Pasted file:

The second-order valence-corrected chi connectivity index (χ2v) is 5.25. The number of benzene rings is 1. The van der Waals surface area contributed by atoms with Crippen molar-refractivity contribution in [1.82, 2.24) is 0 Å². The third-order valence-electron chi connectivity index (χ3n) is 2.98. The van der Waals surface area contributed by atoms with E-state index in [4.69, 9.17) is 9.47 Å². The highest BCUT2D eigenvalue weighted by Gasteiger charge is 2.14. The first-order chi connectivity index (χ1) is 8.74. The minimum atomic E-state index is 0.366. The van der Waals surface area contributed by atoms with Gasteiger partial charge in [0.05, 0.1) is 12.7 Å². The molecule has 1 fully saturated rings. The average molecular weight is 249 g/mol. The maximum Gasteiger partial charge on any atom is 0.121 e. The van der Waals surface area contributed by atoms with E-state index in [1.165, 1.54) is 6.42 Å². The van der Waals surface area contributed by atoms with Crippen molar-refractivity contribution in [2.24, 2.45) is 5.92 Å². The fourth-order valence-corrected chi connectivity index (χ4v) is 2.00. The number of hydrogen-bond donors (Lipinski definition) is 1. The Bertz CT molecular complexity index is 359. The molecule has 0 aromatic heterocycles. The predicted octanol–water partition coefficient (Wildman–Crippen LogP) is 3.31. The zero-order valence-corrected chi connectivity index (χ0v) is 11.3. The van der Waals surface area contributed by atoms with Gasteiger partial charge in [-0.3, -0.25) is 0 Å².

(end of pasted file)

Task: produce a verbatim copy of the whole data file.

The second-order valence-corrected chi connectivity index (χ2v) is 5.25. The number of benzene rings is 1. The van der Waals surface area contributed by atoms with Crippen molar-refractivity contribution in [1.82, 2.24) is 0 Å². The third-order valence-electron chi connectivity index (χ3n) is 2.98. The van der Waals surface area contributed by atoms with E-state index in [4.69, 9.17) is 9.47 Å². The highest BCUT2D eigenvalue weighted by Gasteiger charge is 2.14. The first-order chi connectivity index (χ1) is 8.74. The minimum atomic E-state index is 0.366. The van der Waals surface area contributed by atoms with Gasteiger partial charge in [0.05, 0.1) is 12.7 Å². The molecule has 1 fully saturated rings. The average molecular weight is 249 g/mol. The maximum Gasteiger partial charge on any atom is 0.121 e. The van der Waals surface area contributed by atoms with E-state index in [1.165, 1.54) is 6.42 Å². The van der Waals surface area contributed by atoms with Crippen molar-refractivity contribution in [2.24, 2.45) is 5.92 Å². The fourth-order valence-corrected chi connectivity index (χ4v) is 2.00. The number of hydrogen-bond donors (Lipinski definition) is 1. The Bertz CT molecular complexity index is 359. The molecule has 0 aromatic heterocycles. The predicted octanol–water partition coefficient (Wildman–Crippen LogP) is 3.31. The zero-order valence-corrected chi connectivity index (χ0v) is 11.3. The van der Waals surface area contributed by atoms with Gasteiger partial charge in [-0.3, -0.25) is 0 Å².